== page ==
advertisement

TODAY'S QUESTION: Should the government fund broadband service for rural areas?

Monday, June 28, 2010 | 11:16 a.m. CDT; updated 11:36 a.m. CDT, Monday, June 28, 2010

COLUMBIA — Access to high-speed Internet is a right — not a privilege — for hospitals, schools, businesses and residents statewide.

That was the position of speakers at Friday's Rural Broadband Forum. There, Sen. Claire McCaskill, D-Mo., and Julius Genachowski, chairman for the Federal Communications Commission, discussed the need for greater Internet access in Missouri's rural areas and various challenges facing that expansion.

Internet access in rural areas remains low because service providers have little financial incentive to serve remote, sparsely populated parts of the state. Last year, Missouri ranked 39th nationally in Internet download speed; according to a 2007 report, approximately one-fifth of Missourians live in areas without high-speed Internet access.

Areas without sufficient high-speed Internet access are getting left behind, McCaskill said at the forum. Students in those areas miss out on educational opportunities, emergency responders struggle with communication and commerce and job creation is hindered by slow Internet connections.

Expanded Internet access has long been a topic of concern for various levels of government. The federal stimulus package, enacted in February 2009, included $7.2 billion for state broadband programs; in July 2009, Gov. Jay Nixon announced the creation of MoBroadbandNow, a program focused on competing for those funds and then creating "a fiber-optic broadband backbone" for statewide broadband Internet access by 2014.

Last March, the FCC announced its own proposal to drastically change national broadband policy in order to increase access for underserved areas and to make current connections faster. But the FCC is still assessing what level of access it can provide "without busting the budget," Genachowski said at the forum.

Providers assert that though great strides have been made to give Americans greater broadband access — nearly 300 million Americans now have access, compared to approximately eight million in 2002 — government funding is needed to reach others in harder-to-reach rural areas.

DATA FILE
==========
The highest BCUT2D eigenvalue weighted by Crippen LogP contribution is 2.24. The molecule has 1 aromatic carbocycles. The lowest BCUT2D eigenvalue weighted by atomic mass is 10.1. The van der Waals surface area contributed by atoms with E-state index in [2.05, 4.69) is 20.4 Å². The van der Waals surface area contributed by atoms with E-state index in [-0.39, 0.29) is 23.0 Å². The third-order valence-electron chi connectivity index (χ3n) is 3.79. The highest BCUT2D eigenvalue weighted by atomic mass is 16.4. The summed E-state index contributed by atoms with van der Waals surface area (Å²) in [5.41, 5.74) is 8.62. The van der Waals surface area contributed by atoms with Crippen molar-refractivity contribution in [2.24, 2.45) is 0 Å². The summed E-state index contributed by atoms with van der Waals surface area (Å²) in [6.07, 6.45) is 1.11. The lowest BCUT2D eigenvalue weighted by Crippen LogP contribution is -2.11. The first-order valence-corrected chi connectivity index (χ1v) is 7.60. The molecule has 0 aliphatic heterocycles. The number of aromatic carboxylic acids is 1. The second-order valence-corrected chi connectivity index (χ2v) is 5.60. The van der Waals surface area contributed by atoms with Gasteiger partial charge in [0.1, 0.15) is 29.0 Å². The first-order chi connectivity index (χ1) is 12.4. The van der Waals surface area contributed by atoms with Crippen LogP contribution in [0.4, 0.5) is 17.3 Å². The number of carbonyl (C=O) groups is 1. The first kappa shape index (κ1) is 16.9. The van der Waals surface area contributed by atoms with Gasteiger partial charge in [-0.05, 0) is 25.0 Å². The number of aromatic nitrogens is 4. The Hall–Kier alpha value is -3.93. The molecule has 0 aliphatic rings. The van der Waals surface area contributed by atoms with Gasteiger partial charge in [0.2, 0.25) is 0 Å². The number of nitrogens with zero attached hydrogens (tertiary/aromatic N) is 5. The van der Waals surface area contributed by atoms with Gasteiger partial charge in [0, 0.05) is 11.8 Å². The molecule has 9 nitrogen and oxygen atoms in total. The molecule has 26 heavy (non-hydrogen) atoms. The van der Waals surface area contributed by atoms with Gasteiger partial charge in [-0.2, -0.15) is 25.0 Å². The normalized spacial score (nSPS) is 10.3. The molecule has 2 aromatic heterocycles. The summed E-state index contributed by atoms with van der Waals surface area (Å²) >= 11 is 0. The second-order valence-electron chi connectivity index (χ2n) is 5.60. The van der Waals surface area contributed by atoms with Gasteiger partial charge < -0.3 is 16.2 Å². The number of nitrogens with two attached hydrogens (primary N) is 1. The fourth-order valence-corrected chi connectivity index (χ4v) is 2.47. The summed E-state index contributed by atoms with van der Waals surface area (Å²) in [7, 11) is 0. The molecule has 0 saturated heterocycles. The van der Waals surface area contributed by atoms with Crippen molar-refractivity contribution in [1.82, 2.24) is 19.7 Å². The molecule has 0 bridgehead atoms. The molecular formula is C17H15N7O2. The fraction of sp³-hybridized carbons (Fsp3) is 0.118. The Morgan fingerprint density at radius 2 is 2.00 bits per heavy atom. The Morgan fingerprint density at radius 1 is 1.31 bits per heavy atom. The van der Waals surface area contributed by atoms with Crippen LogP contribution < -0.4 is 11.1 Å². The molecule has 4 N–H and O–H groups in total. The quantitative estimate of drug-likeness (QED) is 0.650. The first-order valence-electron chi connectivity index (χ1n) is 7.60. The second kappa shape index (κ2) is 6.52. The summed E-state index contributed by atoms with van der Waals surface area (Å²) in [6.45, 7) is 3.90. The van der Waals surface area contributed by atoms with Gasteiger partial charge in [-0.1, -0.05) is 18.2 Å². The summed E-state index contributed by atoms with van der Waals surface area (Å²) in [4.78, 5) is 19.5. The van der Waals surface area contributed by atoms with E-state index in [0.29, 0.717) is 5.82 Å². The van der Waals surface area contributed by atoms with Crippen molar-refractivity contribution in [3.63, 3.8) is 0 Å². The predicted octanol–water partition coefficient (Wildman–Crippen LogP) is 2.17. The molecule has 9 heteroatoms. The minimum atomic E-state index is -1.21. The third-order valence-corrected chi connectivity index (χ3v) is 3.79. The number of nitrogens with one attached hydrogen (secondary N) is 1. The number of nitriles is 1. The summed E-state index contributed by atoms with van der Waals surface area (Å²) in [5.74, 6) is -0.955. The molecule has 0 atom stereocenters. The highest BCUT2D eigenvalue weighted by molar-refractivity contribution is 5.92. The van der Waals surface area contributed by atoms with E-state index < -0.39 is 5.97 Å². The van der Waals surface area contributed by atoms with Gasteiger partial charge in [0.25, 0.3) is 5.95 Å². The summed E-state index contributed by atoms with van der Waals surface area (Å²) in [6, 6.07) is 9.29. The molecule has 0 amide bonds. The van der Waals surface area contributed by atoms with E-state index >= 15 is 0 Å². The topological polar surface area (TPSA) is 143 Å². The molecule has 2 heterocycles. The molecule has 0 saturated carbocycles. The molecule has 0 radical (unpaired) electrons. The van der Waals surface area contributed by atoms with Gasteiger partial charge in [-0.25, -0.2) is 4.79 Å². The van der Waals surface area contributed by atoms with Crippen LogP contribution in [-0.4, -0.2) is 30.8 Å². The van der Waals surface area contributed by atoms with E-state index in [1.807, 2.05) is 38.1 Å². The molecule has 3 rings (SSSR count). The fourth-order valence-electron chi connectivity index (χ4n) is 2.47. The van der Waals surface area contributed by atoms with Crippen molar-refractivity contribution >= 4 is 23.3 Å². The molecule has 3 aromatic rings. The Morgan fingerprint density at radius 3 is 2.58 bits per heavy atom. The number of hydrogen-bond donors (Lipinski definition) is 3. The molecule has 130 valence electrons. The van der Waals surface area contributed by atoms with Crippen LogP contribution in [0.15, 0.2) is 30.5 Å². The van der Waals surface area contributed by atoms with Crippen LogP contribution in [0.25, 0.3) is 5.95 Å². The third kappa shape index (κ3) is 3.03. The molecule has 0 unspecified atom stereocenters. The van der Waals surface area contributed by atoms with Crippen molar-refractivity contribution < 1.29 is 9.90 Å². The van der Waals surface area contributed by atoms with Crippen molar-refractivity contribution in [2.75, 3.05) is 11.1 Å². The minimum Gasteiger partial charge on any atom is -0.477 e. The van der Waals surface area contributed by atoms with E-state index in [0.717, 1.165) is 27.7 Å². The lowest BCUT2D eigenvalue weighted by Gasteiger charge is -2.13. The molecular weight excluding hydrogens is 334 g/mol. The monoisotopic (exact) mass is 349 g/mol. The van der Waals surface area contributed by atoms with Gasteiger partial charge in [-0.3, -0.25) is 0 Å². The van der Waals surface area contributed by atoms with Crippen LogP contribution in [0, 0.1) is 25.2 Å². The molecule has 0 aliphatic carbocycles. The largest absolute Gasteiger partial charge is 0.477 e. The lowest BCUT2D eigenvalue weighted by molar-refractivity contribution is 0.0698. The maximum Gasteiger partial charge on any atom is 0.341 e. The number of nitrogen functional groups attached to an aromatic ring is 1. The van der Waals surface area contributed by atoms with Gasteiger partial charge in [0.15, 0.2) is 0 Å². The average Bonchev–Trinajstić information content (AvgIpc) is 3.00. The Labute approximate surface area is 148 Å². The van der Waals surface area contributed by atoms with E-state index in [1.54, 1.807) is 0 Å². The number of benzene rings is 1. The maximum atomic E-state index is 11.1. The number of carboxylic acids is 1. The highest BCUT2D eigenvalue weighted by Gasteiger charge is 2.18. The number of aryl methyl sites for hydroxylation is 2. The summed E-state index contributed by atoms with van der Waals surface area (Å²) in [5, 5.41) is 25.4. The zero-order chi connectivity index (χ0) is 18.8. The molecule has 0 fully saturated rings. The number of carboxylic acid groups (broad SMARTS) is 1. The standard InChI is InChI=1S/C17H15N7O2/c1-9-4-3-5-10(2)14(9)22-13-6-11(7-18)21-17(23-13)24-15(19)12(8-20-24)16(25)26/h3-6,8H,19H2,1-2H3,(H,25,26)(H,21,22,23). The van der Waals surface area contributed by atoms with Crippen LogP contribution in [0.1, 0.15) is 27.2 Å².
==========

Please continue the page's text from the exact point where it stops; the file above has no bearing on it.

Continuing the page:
Should the government fund broadband service for rural areas?


Like what you see here? Become a member.


Show Me the Errors (What's this?)

Report corrections or additions here. Leave comments below here.

You must be logged in to participate in the Show Me the Errors contest.


Comments

Bill Rohde June 30, 2010 | 2:32 p.m.

There is no business case for broadband deployment in rural missouri. Too high of costs and too few subscribers. Senator McCaskill stated at the hearing that as was the case with railroads, then national highway system and telephone service, federal help or incentives are needed to deploy broadband. I agree. The federal Universal Service Fund, mandated by Congress, has worked well to bring rural America telephone services that are comparable in quality and price to those in urban areas. This program, or something similar, is needed to deploy broadband to our rural areas. Unfortunatley, the FCC's proposed Nat'l Bband Plan (NBP)if passed will phase out the Unversal Service Fund. The NBP also proposes to help fund 100 mbps services to urban America but only 4 Mbps to rural America. This is bad news for rural areas and will create a digital divide. I think rural America needs access to more than 4 meg for education, public safety, medicine, economic development, etc. Congress and the FCC needs to hear from rural America. Speak up now, before it is too late.

(Report Comment)

Leave a comment

Speak up and join the conversation! Make sure to follow the guidelines outlined below and register with our site. You must be logged in to comment. (Our full comment policy is here.)

  • Don't use obscene, profane or vulgar language.
  • Don't use language that makes personal attacks on fellow commenters or discriminates based on race, religion, gender or ethnicity.
  • Use your real first and last name when registering on the website. It will be published with every comment. (Read why we ask for that here.)
  • Don’t solicit or promote businesses.

We are not able to monitor every comment that comes through. If you see something objectionable, please click the "Report comment" link.

You must be logged in to comment.

Forget your password?

Don't have an account? Register here.

advertisements